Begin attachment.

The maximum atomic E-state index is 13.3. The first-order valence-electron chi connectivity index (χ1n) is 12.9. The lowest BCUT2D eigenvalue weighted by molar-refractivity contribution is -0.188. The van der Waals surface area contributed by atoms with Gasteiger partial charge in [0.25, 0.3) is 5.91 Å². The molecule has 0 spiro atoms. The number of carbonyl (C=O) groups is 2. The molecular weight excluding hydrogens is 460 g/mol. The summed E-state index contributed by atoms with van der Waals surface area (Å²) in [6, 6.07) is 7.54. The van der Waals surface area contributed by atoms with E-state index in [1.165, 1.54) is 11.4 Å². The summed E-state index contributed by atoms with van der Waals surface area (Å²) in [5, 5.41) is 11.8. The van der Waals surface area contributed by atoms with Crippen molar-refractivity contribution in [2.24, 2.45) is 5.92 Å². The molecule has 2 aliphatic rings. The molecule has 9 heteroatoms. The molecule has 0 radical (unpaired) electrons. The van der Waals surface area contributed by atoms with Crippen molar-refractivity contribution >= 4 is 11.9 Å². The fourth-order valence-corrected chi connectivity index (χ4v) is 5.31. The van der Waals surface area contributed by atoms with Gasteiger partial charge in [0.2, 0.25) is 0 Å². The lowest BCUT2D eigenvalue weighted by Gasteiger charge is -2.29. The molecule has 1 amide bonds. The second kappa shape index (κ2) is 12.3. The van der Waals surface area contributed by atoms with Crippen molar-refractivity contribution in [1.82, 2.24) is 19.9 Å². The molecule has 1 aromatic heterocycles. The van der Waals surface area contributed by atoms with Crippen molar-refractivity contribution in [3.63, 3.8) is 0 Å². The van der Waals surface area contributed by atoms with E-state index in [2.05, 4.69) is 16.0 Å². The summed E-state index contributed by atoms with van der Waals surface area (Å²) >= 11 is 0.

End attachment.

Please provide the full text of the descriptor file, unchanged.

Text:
The maximum atomic E-state index is 13.3. The first-order valence-electron chi connectivity index (χ1n) is 12.9. The lowest BCUT2D eigenvalue weighted by molar-refractivity contribution is -0.188. The van der Waals surface area contributed by atoms with Gasteiger partial charge in [0.25, 0.3) is 5.91 Å². The molecule has 0 spiro atoms. The number of carbonyl (C=O) groups is 2. The molecular weight excluding hydrogens is 460 g/mol. The summed E-state index contributed by atoms with van der Waals surface area (Å²) in [6, 6.07) is 7.54. The van der Waals surface area contributed by atoms with E-state index in [1.165, 1.54) is 11.4 Å². The summed E-state index contributed by atoms with van der Waals surface area (Å²) in [5, 5.41) is 11.8. The van der Waals surface area contributed by atoms with Crippen molar-refractivity contribution in [2.24, 2.45) is 5.92 Å². The molecule has 2 aliphatic rings. The molecule has 9 heteroatoms. The molecule has 0 radical (unpaired) electrons. The van der Waals surface area contributed by atoms with Crippen molar-refractivity contribution >= 4 is 11.9 Å². The fourth-order valence-corrected chi connectivity index (χ4v) is 5.31. The van der Waals surface area contributed by atoms with Gasteiger partial charge in [0.2, 0.25) is 0 Å². The lowest BCUT2D eigenvalue weighted by Gasteiger charge is -2.29. The molecule has 1 amide bonds. The second kappa shape index (κ2) is 12.3. The van der Waals surface area contributed by atoms with Crippen molar-refractivity contribution in [1.82, 2.24) is 19.9 Å². The molecule has 1 aromatic heterocycles. The van der Waals surface area contributed by atoms with Crippen molar-refractivity contribution in [3.63, 3.8) is 0 Å². The van der Waals surface area contributed by atoms with E-state index in [2.05, 4.69) is 16.0 Å². The summed E-state index contributed by atoms with van der Waals surface area (Å²) >= 11 is 0.